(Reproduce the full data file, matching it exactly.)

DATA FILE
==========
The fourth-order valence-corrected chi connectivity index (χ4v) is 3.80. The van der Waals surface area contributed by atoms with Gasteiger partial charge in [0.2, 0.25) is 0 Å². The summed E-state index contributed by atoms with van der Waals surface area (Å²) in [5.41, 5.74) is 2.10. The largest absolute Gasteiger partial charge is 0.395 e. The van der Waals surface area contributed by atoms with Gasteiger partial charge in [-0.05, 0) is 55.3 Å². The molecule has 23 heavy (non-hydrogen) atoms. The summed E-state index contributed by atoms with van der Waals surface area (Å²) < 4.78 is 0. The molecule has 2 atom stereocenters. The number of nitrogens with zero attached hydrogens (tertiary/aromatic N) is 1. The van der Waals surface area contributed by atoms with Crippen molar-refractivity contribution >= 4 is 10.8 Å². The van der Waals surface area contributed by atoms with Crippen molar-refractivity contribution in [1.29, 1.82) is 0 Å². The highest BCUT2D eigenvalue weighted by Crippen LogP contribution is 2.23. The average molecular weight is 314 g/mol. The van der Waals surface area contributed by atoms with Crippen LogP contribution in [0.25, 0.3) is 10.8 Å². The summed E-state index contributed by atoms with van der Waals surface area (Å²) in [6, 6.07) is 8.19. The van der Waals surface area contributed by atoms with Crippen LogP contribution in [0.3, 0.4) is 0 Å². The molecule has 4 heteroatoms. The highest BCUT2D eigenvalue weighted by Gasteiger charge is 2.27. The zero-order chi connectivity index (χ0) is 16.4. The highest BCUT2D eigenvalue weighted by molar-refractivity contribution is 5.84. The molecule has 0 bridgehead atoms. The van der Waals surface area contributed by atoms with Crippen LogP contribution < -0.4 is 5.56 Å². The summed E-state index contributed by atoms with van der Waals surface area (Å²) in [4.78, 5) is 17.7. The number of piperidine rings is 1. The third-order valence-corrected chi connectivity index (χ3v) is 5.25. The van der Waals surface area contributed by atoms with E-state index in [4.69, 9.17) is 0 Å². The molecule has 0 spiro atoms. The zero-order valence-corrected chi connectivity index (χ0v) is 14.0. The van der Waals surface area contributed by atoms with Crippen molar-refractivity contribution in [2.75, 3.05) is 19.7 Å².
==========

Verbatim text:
The fourth-order valence-corrected chi connectivity index (χ4v) is 3.80. The van der Waals surface area contributed by atoms with Gasteiger partial charge in [0.2, 0.25) is 0 Å². The summed E-state index contributed by atoms with van der Waals surface area (Å²) in [5.41, 5.74) is 2.10. The largest absolute Gasteiger partial charge is 0.395 e. The van der Waals surface area contributed by atoms with Gasteiger partial charge in [-0.05, 0) is 55.3 Å². The molecule has 23 heavy (non-hydrogen) atoms. The summed E-state index contributed by atoms with van der Waals surface area (Å²) < 4.78 is 0. The molecule has 2 atom stereocenters. The number of nitrogens with zero attached hydrogens (tertiary/aromatic N) is 1. The van der Waals surface area contributed by atoms with Crippen molar-refractivity contribution >= 4 is 10.8 Å². The van der Waals surface area contributed by atoms with Crippen molar-refractivity contribution in [1.29, 1.82) is 0 Å². The highest BCUT2D eigenvalue weighted by Crippen LogP contribution is 2.23. The average molecular weight is 314 g/mol. The van der Waals surface area contributed by atoms with Crippen LogP contribution in [0.25, 0.3) is 10.8 Å². The summed E-state index contributed by atoms with van der Waals surface area (Å²) in [6, 6.07) is 8.19. The van der Waals surface area contributed by atoms with Crippen LogP contribution in [0.3, 0.4) is 0 Å². The molecule has 4 heteroatoms. The highest BCUT2D eigenvalue weighted by Gasteiger charge is 2.27. The zero-order chi connectivity index (χ0) is 16.4. The highest BCUT2D eigenvalue weighted by molar-refractivity contribution is 5.84. The molecule has 0 bridgehead atoms. The van der Waals surface area contributed by atoms with Crippen LogP contribution < -0.4 is 5.56 Å². The summed E-state index contributed by atoms with van der Waals surface area (Å²) in [4.78, 5) is 17.7. The number of piperidine rings is 1. The third-order valence-corrected chi connectivity index (χ3v) is 5.25. The van der Waals surface area contributed by atoms with E-state index in [4.69, 9.17) is 0 Å². The molecule has 0 spiro atoms. The zero-order valence-corrected chi connectivity index (χ0v) is 14.0. The van der Waals surface area contributed by atoms with Crippen molar-refractivity contribution in [2.75, 3.05) is 19.7 Å².